In 2003, the English writer John Murray published his Booker Prize-listed novel Jazz Etc
. It narrated the life and times of a female guitarist, the improbably named Fanny Golightly, from working class Cumbria. One observer in the story describes Golightly's playing thus: "I suppose jazz is the only name for it. It was as delirious as heavy metal, but far too complex to be any sort of rock. Most of the time she was playing as if she wanted to set herself on fire."
So convincing was Murray's depiction that many readers were fooled into believing that Golightly existed. However, those seeking a real-life counterpart could do much worse than check out Hedvig Mollestad, a Norwegian woman whose brawny guitar style has been described as everything from doom jazz to heavy avant prog. If an obvious template for Mollestad might be the Mahavishnu Orchestra
's high-powered Birds Of Fire
(Columbia, 1973), it emerges that she also cites Black Sabbath
as vital; take note of her shuddering album Black Stabat Mater
(Rune Grammofon, 2016). This makes sense when we consider how jazz influenced Sabbath's drummer Bill Ward, brought up on Count Basie
and Benny Goodman
, while the band's guitarist Tony Iommi cites Charlie Christian
as an early influence. Even a cursory listen to such Sabbath tracks as "Wicked World" or "Breakout" supports this, rather belying the band's sombre status. Equally there is nothing dense or sludgy about Mollestad's music her playing has a roaring vitality, her sense of timing is superb. Ekhidna
as a project was commissioned by the Norwegian festival Vossajazz, an event which dates back to 1973. Mollestad decided on a format of two keyboardists, no bass guitar, a pair of percussionists and trumpeter Susana Santos Silva
. With three women in this line-up, Mollestad is further kicking against notions of jazz as a male-dominated culture.
A figure from Greek mythology, Ekhidna was half-woman, half-snake. She ate raw flesh and resided in a cave under a hollow rock. So far, so heavy metal, but Mollestad also hones in on Ekhidna as a mother figure who lived in harmony with nature. The album opens sedately enough with "No Friends But The Mountain," where a forlorn trumpet and furtive guitar conjure something icy and daunting. "A Stone's Throw" then dives into punchy riffs threaded with brass lines, over some stonking drumming from Torstein Lofthus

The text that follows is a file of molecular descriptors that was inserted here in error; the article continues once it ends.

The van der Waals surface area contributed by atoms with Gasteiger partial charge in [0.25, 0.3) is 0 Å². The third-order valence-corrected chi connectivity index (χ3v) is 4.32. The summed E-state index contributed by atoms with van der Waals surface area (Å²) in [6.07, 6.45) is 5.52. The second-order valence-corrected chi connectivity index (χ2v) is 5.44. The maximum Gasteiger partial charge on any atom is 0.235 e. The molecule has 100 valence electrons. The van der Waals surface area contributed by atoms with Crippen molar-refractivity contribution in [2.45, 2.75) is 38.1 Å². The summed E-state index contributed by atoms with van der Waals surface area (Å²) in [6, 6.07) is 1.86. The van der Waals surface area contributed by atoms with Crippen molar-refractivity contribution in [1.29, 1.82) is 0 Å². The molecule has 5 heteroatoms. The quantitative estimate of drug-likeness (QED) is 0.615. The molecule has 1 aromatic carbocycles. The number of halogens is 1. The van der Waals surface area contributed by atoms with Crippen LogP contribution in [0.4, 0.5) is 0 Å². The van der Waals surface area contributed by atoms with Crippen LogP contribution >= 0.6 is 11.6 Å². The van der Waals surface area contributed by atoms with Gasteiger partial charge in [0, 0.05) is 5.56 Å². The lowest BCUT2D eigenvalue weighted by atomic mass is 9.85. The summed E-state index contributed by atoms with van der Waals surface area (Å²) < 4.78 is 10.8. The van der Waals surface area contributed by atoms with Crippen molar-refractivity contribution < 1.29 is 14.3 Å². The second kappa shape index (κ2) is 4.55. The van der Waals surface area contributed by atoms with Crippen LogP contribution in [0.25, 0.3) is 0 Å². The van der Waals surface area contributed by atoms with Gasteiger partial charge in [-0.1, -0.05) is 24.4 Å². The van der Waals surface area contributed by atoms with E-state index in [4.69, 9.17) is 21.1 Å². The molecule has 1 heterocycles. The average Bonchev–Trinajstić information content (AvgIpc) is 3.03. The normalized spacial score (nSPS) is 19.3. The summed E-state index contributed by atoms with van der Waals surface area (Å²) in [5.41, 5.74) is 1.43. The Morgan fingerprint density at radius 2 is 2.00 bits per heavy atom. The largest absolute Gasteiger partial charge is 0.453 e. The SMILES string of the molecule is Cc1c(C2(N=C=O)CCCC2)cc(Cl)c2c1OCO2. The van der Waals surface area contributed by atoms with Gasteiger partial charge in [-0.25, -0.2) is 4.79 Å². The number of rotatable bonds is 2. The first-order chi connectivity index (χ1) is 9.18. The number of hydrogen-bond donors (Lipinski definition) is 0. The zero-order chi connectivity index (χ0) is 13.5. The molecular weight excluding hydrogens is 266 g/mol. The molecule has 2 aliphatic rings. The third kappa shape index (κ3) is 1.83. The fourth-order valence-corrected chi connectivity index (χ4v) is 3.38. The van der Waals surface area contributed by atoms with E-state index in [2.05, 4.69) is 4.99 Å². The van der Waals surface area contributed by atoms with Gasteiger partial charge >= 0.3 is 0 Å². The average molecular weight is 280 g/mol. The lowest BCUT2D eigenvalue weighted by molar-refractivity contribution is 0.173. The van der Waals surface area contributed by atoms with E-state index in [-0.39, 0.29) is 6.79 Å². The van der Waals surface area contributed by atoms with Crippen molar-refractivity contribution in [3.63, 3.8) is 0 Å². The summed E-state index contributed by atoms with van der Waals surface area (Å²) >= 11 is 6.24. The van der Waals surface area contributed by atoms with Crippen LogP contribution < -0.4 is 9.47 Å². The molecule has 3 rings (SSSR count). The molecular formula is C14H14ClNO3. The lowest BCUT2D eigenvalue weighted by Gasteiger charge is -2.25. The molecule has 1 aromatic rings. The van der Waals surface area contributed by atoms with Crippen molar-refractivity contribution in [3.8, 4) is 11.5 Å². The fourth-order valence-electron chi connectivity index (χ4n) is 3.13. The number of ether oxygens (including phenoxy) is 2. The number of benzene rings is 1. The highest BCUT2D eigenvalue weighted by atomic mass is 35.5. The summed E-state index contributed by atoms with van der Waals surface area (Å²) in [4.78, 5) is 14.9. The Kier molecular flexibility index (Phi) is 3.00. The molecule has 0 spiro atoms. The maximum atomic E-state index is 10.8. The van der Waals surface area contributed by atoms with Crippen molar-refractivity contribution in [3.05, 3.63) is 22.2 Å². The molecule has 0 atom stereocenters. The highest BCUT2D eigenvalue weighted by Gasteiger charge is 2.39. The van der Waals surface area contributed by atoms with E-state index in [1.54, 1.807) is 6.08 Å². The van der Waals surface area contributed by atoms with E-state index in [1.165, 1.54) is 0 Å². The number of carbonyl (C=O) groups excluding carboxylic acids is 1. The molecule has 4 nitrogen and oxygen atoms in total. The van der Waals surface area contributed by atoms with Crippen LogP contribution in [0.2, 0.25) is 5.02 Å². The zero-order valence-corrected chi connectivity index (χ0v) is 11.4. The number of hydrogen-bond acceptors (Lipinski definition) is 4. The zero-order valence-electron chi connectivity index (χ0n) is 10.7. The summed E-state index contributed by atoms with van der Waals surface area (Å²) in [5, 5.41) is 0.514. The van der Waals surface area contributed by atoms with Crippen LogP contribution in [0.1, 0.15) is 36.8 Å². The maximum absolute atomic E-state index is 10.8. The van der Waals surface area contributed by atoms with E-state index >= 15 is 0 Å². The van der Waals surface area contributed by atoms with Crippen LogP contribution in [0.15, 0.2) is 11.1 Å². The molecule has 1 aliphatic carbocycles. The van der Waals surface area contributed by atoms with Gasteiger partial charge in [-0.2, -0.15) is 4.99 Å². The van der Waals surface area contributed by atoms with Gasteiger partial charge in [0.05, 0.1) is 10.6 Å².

. The drift into more languid pastures feels entirely natural, as do the resurgent power-solos that follow.
Fretboard hammers and pulls on "Antilone" build towards a psych-jazz wall of guitar licks and keyboard shards. Three minutes in and the storm subsides to highlight a joyous trumpet break and tabla-style percussing. Mollestad returns for a climax of squally solos, full of treble and searing tonality.
As a title, "Slightly Lighter" is one massive understatement, as Mollestad channels the humid precision of Bill Frisell
into a softly strummed meditation. "Ekhidna" cranks the amps back up but the piece is restrained and allows Silva's trumpet to ape Mollestad's fuzz-driven soloing, with a Moog Voyager adding rapture. "One Leaf Left" opens on wheeling guitar motifs yet everything here is muted, even the trumpet and the slinky riff below it, until Mollestad breaks loose amid a final percussive hurrah.
In the Greek fable, Ekhidna and her children were spared death, after attacking the Olympians, so that future heroes might challenge them. As an artist, Hedvig Mollestad throws down a similar gauntlet as she confronts musical and gender stereotypes. Ekhidna
is a blistering album, yet also blissful in parts, with much to commend it.
No Friends But The Mountains; A Stone’s Throw; Antilone; Slightly Lighter; Ekhidna; One Leaf Left.